(CTN News) – PBS data on Monday showed Pakistan’s Consumer Price Index (CPI) based inflation rate rose from 27.4% in August to 31.4% year-on-year amid skyrocketing energy costs.
After the government raised fuel prices in response to the International Monetary Fund’s (IMF) conditions for an ongoing $3 billion bailout program, inflation rose for the first time in four months.
Under a caretaker government, the country is embarking on a tricky path to economic recovery after the IMF approved a $3 billion loan programme in July that averted a sovereign debt default.
A 2% increase in inflation was recorded for September, compared to a 1.7% increase for August.
During the first quarter of the current fiscal year, the inflation rate averaged 29%.
1QFY24 saw an average inflation rate of 29.04%, compared to 25.11% in 1QFY23.
PBS reported that the CPI inflation rate in Urban increased 29.7% on a year-over-year basis in September 2023, compared to an increase of 25.0% in the previous month and 21.2% in September 2022.
It increased 1.7% month-over-month in September 2023, compared with an increase of 1.6% the previous month and a decrease of 2.1% in September 2022.
In rural areas, CPI inflation increased 33.9% year-over-year in September 2023,
Compared with 30.9% a month earlier and 26.1% a year earlier.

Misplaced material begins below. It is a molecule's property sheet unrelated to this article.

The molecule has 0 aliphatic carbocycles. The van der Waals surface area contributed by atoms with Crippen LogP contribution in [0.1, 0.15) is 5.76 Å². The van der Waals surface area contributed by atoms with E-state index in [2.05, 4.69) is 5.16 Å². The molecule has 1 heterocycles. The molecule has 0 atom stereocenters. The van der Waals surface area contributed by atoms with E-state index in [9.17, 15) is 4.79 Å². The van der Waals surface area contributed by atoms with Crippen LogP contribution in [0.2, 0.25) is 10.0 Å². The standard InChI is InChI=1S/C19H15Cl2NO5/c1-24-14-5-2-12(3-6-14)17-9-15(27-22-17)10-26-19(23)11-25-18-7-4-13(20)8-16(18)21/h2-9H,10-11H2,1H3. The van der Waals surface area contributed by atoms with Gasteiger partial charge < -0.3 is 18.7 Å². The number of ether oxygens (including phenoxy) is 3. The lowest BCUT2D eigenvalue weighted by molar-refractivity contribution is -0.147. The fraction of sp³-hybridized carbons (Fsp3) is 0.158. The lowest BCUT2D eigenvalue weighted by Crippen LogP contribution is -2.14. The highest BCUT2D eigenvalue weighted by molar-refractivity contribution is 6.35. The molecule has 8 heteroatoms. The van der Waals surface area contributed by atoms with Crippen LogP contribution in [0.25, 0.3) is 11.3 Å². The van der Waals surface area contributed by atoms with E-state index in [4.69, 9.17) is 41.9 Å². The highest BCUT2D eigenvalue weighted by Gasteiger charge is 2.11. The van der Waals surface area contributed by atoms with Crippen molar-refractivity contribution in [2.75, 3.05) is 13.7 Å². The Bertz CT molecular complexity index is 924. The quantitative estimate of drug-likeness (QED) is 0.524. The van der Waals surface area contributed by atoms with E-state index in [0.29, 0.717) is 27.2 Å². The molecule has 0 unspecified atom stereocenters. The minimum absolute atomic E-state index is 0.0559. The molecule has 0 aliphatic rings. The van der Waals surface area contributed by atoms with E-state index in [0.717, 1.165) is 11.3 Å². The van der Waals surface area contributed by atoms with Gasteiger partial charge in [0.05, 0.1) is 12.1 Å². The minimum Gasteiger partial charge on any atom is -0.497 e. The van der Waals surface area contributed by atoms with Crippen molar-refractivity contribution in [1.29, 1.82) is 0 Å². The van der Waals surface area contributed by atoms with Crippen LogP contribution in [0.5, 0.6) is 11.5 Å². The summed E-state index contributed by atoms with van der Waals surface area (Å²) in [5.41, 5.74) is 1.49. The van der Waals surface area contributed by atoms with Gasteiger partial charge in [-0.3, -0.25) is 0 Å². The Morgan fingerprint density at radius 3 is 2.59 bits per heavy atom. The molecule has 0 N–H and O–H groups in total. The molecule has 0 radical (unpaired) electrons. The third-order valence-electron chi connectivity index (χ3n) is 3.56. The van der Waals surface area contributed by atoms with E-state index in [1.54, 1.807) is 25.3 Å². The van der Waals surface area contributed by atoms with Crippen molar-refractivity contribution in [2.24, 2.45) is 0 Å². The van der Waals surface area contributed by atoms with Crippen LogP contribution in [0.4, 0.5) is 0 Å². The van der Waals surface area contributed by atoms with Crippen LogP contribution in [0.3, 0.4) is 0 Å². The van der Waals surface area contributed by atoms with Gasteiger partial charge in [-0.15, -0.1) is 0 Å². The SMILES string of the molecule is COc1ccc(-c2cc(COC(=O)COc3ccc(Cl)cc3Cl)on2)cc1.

A month-over-month increase of 2.5% was recorded in September 2023 as compared to an increase of 1.9% the previous month and a 0.2% increase in September 2022.
Market expectations are in line with this according to a report by Topline Securities.
A lower base set in Sep-2022 might cause a blip in the September 2023 CPI reading, projected at 30.6%, according to JS Global.
One-time -65% power tariff adjustments in September 2022 resulted in a 115 basis point (bp) decline in September 2022 CPI, according to a brokerage house.
According to a report from brokerage house Arif Habib Limited (AHL), inflation will be 31.1% in the coming year.
The primary risks to overall include sustained pressure on food and energy prices, as well as an impending gas tariff adjustment, according to AHL.
A major increase in fuel prices and an upward adjustment in energy tariffs contributed to the Ministry of Finance’s prediction that inflation will remain high in the coming month, hovering around 29-31%.
Inflation, however, is expected to ease, especially in the second half of the current fiscal year, which begins on January 1.
After two consecutive hikes in gasoline and diesel prices, Pakistan cut prices on Saturday. A clampdown on unregulated foreign exchange trading led to an improvement in international petroleum prices and an improvement in the exchange rate, according to the finance ministry.
Since November 2021, inflation has hovered around double digits. Inflation in the South Asian country averaged 29% during the first quarter, compared to a target of 21% for the current fiscal year.
There were sporadic protests in September as economic conditions worsened and political tensions rose ahead of a national election scheduled for November. Many Pakistanis reported struggling to make ends meet.
Inflation was in line with market expectations, according to analysts.
Tahir Abbas, head of research at AHL, believes has peaked and will decline over the next few months.
It was also mentioned in the last monetary policy statement that the higher reading is mainly due to the low base effect. According to Fahad Rauf, the head of research at Karachi-based Ismail Iqbal Securities, we expect to decrease to around 26-27% in the next few months.
According to Rauf, higher inflation statistics should not have an impact on monetary policy.